Bacterial Nanometric Amorphous Fe-Based Oxide: Potential of Lithium-Ion Battery Anode Material
Leptothrix ochracea is a species of iron-oxidizing bacteria that exists in natural hydrospheres where groundwater outwells worldwide. Intriguingly, the bacterium produces Fe3+-based amorphous oxide particles that readily assemble into microtubular sheaths encompassing the bacterial cell. The mass of such sheaths (named L-BIOX : Biogenous Iron Oxide produced by Leptothrix) has been usually regarded as useless waste, but Jun Takada and colleagues at Okayama University discovered unexpected industrial functions of L-BIOX such as a great potential as an anode material in lithium-ion battery.
INTELLECTUAL PROPERTY AND ENTERPRISE
Synthesis of novel homeostasis modulators by "Westernized Kampo Medicine"
—Retinoid X Receptor Partial-Agonists Exert Anti-type 2 Diabetes Effects with Less Adverse Effects than Full-Agonists—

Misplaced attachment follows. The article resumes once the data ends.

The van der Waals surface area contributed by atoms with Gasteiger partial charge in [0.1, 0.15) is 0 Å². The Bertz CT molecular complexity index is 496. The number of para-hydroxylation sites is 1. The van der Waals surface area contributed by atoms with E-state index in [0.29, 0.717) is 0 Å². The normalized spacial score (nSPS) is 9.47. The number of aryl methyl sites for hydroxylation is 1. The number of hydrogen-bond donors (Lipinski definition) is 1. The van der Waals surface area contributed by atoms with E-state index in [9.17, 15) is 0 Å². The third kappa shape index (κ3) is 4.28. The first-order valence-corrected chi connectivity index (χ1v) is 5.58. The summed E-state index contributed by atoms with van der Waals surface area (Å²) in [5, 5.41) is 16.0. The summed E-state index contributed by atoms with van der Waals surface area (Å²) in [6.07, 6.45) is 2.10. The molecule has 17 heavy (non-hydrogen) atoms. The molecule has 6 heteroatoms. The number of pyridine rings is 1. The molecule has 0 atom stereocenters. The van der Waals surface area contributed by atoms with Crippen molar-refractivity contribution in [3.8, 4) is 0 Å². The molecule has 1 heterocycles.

"Westernized Kampo Medicine" is a novel approach in modern medicine, defined by Dr. Hiroki Kakuta, that intends to exhibit the effects of Japanese Kampo Medicine with small molecules (Ref. 1). Japanese Kampo Medicine was developed in Japan, branching from traditional Chinese Medicine (Oriental Medicine). In contrast to Western Medicine, which has a well-regarded therapeutic method of treating diseases by using drugs focused on target molecules such as receptors or enzymes specifically related to each disease, Oriental Medicine is a systematic treatment based on consideration of a patient's homeostatic condition and environmental factors to determine a patient's well-being. In particular, Chinese herbs are one of the tools used for treatments in Oriental Medicine. Recent common diseases such as diabetes, Alzheimer's Disease, and cancer are considered to be closely related to patients' life styles, and are expected to be diagnosed and be treated by "Westernized Kampo Medicine".
1-1-1 Tsushima-naka , Kita-ku ,
Okayama 700-8530, Japan
Planning and Public Information Division, Okayama University